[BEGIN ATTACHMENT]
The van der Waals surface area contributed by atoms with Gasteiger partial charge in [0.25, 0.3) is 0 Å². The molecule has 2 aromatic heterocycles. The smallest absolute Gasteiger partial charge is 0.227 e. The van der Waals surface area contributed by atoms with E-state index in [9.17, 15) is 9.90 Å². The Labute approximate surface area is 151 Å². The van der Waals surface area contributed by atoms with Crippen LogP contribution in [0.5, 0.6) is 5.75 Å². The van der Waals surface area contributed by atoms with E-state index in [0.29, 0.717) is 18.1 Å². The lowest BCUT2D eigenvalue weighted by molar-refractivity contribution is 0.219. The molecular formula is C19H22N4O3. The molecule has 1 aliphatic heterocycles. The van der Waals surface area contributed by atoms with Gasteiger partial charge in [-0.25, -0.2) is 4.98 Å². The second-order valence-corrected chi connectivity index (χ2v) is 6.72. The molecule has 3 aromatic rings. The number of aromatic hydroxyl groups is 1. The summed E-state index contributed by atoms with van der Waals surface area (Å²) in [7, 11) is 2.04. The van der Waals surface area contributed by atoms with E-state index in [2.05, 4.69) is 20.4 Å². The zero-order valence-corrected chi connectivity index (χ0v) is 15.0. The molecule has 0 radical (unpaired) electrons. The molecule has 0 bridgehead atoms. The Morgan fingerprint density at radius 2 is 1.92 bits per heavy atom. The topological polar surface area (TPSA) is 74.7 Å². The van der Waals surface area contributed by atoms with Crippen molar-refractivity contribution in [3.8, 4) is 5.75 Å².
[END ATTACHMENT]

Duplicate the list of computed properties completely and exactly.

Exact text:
The van der Waals surface area contributed by atoms with Gasteiger partial charge in [0.25, 0.3) is 0 Å². The molecule has 2 aromatic heterocycles. The smallest absolute Gasteiger partial charge is 0.227 e. The van der Waals surface area contributed by atoms with E-state index in [9.17, 15) is 9.90 Å². The Labute approximate surface area is 151 Å². The van der Waals surface area contributed by atoms with Crippen LogP contribution in [0.5, 0.6) is 5.75 Å². The van der Waals surface area contributed by atoms with E-state index in [0.29, 0.717) is 18.1 Å². The lowest BCUT2D eigenvalue weighted by molar-refractivity contribution is 0.219. The molecular formula is C19H22N4O3. The molecule has 1 aliphatic heterocycles. The van der Waals surface area contributed by atoms with Gasteiger partial charge in [-0.25, -0.2) is 4.98 Å². The second-order valence-corrected chi connectivity index (χ2v) is 6.72. The molecule has 3 aromatic rings. The number of aromatic hydroxyl groups is 1. The summed E-state index contributed by atoms with van der Waals surface area (Å²) in [7, 11) is 2.04. The van der Waals surface area contributed by atoms with E-state index in [2.05, 4.69) is 20.4 Å². The zero-order valence-corrected chi connectivity index (χ0v) is 15.0. The molecule has 0 radical (unpaired) electrons. The molecule has 0 bridgehead atoms. The Morgan fingerprint density at radius 2 is 1.92 bits per heavy atom. The topological polar surface area (TPSA) is 74.7 Å². The van der Waals surface area contributed by atoms with Crippen molar-refractivity contribution in [3.8, 4) is 5.75 Å².